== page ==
“Superfoods” offer exceptional nutrition value over other foods – or do they? Is there any scientific basis to the term “superfoods” or is it all marketing hype?
The label “superfood” is usually attached to a nutrient-dense food, often plant-based, but has no specific medical or scientific criteria established as explained by the American Heart Association. So, the label of “superfood” can be – and is — applied liberally by those growing, selling or distributing certain fruits and vegetables, fish, dairy products and any and all types of even processed foods and dietary supplements.
Neither the U.S. Food and Drug Administration (FDA) nor the U.S. Department of Agriculture (USDA) have any jurisdiction in holding individuals or corporations liable for claims about this item or that product being a superfood. Without governmental recognition of a scientific standard or definition, there are no statutes to uphold.
Consumers should do their own research to determine the nutritional value of any food, natural, processed, organic or dietary supplement before adding it to their diet based solely on its arbitrary designation as a superfood. It’s the same advice for any type of food, diet or dietary supplement.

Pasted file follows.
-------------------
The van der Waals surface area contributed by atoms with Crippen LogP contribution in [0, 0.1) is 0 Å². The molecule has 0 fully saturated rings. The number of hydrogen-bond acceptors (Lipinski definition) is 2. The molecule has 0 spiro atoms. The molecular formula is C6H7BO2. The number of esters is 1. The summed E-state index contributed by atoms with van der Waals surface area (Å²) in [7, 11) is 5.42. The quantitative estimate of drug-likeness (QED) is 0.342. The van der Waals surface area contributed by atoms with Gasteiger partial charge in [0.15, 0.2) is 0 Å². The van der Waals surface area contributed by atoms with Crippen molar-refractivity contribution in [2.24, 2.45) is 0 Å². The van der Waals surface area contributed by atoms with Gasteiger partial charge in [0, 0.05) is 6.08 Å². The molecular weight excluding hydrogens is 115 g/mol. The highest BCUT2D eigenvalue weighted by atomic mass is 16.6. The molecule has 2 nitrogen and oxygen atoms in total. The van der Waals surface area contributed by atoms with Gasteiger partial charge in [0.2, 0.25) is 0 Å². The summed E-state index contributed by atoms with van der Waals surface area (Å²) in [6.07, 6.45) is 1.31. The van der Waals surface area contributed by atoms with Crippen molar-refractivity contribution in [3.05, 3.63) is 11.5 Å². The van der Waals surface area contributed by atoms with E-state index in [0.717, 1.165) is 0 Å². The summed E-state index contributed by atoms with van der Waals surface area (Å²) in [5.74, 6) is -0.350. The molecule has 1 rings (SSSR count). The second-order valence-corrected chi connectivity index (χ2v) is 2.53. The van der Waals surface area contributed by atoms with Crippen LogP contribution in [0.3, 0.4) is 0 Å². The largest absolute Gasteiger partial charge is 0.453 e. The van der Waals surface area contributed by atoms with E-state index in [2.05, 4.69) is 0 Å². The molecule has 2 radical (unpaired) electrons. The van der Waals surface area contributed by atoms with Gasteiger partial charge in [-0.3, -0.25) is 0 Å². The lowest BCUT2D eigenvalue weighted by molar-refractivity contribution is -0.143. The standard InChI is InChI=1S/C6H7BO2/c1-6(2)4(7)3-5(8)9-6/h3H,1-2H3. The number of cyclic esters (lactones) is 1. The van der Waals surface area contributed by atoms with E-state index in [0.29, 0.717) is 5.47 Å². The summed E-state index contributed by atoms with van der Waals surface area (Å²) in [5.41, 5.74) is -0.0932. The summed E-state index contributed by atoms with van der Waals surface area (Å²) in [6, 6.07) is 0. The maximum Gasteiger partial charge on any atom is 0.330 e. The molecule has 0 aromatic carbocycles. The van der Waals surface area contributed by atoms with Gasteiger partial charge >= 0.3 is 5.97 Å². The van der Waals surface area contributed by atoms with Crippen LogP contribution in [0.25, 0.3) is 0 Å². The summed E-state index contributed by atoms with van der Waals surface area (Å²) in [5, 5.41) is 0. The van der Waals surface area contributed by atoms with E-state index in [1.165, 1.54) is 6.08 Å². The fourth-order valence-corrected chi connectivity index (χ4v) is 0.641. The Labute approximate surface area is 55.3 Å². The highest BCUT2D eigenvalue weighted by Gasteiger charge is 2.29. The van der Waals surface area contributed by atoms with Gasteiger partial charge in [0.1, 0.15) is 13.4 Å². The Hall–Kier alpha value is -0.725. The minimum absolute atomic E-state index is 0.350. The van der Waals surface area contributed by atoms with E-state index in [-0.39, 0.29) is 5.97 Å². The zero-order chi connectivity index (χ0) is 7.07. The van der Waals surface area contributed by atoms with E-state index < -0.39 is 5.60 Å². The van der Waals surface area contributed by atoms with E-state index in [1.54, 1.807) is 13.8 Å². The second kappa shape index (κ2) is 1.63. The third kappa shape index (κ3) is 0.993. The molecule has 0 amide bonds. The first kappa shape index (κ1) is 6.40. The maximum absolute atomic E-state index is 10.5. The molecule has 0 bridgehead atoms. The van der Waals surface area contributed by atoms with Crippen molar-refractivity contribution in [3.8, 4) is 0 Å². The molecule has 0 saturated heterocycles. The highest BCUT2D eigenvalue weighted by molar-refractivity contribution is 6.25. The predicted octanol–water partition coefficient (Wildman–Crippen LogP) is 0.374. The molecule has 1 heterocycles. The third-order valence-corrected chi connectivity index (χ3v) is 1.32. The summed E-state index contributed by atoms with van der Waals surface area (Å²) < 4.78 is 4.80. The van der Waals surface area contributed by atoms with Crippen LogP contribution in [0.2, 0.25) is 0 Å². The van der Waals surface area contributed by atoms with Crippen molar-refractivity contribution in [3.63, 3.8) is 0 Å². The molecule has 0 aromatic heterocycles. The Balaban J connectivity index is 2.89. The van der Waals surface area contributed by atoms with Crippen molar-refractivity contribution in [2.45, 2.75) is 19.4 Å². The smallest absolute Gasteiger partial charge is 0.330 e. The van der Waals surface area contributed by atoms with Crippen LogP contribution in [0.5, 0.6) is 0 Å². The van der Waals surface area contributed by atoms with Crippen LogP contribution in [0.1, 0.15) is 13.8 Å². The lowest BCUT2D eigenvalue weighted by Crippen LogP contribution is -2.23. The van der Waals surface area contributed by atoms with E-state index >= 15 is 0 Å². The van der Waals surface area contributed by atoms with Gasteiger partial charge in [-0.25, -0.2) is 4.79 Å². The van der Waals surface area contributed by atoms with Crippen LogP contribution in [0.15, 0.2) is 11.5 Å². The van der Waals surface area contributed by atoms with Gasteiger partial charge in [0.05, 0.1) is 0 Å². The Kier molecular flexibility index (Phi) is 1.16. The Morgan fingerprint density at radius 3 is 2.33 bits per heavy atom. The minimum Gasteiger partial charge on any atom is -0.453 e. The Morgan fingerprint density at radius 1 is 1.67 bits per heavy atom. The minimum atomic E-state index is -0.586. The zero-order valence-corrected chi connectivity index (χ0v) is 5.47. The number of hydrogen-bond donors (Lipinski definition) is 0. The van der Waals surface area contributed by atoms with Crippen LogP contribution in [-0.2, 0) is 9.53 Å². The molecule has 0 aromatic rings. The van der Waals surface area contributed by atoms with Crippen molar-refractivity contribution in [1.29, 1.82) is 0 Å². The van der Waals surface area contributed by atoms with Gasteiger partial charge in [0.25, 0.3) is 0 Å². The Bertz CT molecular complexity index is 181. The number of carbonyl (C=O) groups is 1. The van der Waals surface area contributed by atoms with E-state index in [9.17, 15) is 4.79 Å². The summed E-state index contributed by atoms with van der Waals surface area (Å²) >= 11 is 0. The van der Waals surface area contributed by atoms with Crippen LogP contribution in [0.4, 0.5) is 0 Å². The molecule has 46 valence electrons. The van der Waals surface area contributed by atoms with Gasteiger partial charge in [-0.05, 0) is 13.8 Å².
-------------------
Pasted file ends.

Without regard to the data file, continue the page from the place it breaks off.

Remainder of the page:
One of the dangers associated with the label of superfood is that it leads to some unrealistic expectations that a food item may hold. Simply adding one or two of the so-called superfoods to an otherwise nutrition-poor diet will not confer any special powers of healing or overall improved health.
Eating large quantities of any one type of food could lead to deficiencies in other areas of your diet, perhaps the under-consumption of a vital vitamin, mineral or phytonutrient. Similarly, eating large quantities of any one type of food could lead to imbalances in electrolytes or abnormally high levels of fat-soluble vitamins or certain trace minerals.
Even foods that are nutrient-dense, that could appropriately fit the term superfood, need to be part of an overall balanced diet. A diet filled with foods from the various food groups, fruits, vegetables, nuts and seeds, fish and protein in adequate amounts to fill your body’s nutritional needs and not exceed your caloric intake is what every person needs unless directed otherwise by a health care provider.
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